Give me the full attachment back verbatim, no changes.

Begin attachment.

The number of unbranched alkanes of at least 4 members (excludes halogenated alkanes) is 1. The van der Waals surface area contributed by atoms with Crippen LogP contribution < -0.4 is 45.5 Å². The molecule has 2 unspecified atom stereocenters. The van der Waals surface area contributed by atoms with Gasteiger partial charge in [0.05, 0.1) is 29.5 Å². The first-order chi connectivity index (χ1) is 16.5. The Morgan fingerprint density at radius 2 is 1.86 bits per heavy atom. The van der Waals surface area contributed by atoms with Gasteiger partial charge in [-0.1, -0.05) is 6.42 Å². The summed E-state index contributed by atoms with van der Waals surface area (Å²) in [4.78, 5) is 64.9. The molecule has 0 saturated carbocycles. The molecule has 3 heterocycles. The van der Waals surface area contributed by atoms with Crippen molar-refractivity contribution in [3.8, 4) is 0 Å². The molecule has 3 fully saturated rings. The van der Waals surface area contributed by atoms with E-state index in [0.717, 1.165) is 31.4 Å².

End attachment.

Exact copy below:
The number of unbranched alkanes of at least 4 members (excludes halogenated alkanes) is 1. The van der Waals surface area contributed by atoms with Crippen LogP contribution < -0.4 is 45.5 Å². The molecule has 2 unspecified atom stereocenters. The van der Waals surface area contributed by atoms with Gasteiger partial charge in [0.05, 0.1) is 29.5 Å². The first-order chi connectivity index (χ1) is 16.5. The Morgan fingerprint density at radius 2 is 1.86 bits per heavy atom. The van der Waals surface area contributed by atoms with Gasteiger partial charge in [-0.1, -0.05) is 6.42 Å². The summed E-state index contributed by atoms with van der Waals surface area (Å²) in [4.78, 5) is 64.9. The molecule has 0 saturated carbocycles. The molecule has 3 heterocycles. The van der Waals surface area contributed by atoms with Crippen molar-refractivity contribution in [3.8, 4) is 0 Å². The molecule has 3 fully saturated rings. The van der Waals surface area contributed by atoms with E-state index in [0.717, 1.165) is 31.4 Å².